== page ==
Ultrabook sales are going to be pretty disappointing this year, according to a report from IHS iSuppli. And that's bad news for Intel and the PC makers who use its chips.
Intel shows off an ultrabook hybrid device.
(Credit: Brooke Crothers/CNET)
IHS slashed its estimates for shipments of the thin and light notebooks to 10.3 million this year, down from its previous forecast of 22 million. More than half of those shipments should come in the fourth quarter, the tech research firm said, likely boosted by the introduction of Microsoft's new Windows operating system.
IHS also expects 2013 to be less rosy, with shipments totalling 44 million instead of its prior view for 61 million. However, sales should continue growing over the next few years, totalling about 95 million units by 2016.
Intel has spent oodles of money marketing ultrabooks, but the effort is falling flat so far. Consumers are opting for shiny new smartphones and tablets instead of notebooks. And pricing hasn't yet declined enough to drive widespread adoption. Ultrabooks are expected to sell at mainstream prices — around AU$800 — but most still cost AU$1300 or more.
"There once was a time when everyone knew the 'Dude you're getting a Dell' slogan," IHS analyst Craig Stice said in the release. "Nowadays, no one can remember a tagline for a new PC product, including for any single ultrabook. So far, the PC industry has failed to create the kind of buzz and excitement among consumers that is required to propel ultrabooks into the mainstream."
PC market growth has slowed of late as consumers, who are cautious about the global economy, hold off on computer purchases in favour of mobile devices. Intel, which has been driving the move to ultrabooks, earlier this year launched its biggest marketing campaign since the Centrino Wi-Fi chip to spur demand for the products. The company and its PC customers have been counting on ultrabooks to help reinvigorate PC sales, but sales so far have been disappointing.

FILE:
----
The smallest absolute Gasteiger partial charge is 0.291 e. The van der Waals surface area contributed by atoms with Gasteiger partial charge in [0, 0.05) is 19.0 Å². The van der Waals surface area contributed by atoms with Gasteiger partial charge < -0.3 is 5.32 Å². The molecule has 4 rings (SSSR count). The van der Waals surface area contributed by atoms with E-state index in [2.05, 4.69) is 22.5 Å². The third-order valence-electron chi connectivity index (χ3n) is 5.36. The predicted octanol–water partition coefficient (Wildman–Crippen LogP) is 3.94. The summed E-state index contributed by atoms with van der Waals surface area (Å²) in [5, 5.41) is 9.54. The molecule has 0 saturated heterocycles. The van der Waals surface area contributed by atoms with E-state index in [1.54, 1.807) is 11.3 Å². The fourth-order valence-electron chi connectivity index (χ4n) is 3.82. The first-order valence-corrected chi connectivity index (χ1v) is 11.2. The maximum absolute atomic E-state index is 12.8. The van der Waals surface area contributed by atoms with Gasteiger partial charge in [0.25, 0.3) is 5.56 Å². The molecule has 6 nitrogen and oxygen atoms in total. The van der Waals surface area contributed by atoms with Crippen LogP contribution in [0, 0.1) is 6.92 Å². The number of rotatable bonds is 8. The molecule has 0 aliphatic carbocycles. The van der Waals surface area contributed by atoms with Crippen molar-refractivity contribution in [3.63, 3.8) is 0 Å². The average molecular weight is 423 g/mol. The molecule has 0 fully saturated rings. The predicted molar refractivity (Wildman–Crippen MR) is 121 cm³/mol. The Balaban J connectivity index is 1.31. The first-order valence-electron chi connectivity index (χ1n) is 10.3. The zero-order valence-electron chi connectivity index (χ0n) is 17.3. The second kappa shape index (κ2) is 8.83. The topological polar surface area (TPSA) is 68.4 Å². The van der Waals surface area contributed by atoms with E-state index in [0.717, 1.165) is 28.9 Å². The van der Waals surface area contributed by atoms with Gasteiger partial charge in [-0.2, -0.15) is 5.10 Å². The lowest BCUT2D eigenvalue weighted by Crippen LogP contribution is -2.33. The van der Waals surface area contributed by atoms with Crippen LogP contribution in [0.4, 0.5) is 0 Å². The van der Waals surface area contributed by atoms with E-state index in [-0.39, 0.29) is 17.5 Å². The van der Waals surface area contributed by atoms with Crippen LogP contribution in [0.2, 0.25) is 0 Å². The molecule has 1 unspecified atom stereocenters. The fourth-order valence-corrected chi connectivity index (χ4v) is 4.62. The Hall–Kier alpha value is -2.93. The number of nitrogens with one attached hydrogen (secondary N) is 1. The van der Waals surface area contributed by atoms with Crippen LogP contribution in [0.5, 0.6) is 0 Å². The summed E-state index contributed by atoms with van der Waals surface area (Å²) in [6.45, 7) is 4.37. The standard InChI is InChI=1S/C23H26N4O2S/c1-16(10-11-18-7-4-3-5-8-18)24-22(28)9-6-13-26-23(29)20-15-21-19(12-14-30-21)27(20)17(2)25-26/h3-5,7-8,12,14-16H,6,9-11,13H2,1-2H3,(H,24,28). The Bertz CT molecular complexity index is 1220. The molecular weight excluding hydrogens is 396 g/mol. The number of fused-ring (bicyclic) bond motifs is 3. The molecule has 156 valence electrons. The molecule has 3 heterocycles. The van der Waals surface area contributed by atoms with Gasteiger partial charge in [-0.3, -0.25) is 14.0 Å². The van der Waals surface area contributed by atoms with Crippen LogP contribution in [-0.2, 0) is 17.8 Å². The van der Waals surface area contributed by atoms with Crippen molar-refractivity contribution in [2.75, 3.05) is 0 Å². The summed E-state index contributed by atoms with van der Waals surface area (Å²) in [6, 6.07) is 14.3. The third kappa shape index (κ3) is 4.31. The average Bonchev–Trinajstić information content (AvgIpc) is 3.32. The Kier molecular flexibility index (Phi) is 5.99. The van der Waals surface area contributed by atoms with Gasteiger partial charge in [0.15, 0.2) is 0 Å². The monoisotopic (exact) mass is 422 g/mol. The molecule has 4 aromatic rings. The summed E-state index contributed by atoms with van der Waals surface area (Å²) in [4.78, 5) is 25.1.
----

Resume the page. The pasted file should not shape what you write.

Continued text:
Intel and the PC makers have said that this month's introduction of Microsoft's new Windows 8 operating system, which has touch features and other capabilities, would help ultrabook sales. Intel, which in August lowered its expectations for third-quarter revenue by about US$1 billion, has maintained that ultrabooks would make up about 40 per cent of consumer notebook sales by the end of the year.
Today's forecast from IHS raises some fresh concerns about Intel's ability to meet that guidance. The firm noted that part of the reason for its lowered forecast is Intel's "increasingly stringent set of definitions for ultrabooks" that has caused many notebooks to be relabelled as "ultrathins".
But IHS also noted that ultrabooks have the chance to take off in 2013 if new Windows 8 devices reach the US$600 to US$700 level in the US. And Intel's new processor, codenamed Haswell and expected in mid-2013, could also help computer markets to "reinvent the PC".
"Challenges stemming from the nebulous marketing and unappealing price surrounding the ultrabook can be overcome," IHS said, "paving the way for shipments to rise by more than 300 per cent in 2013."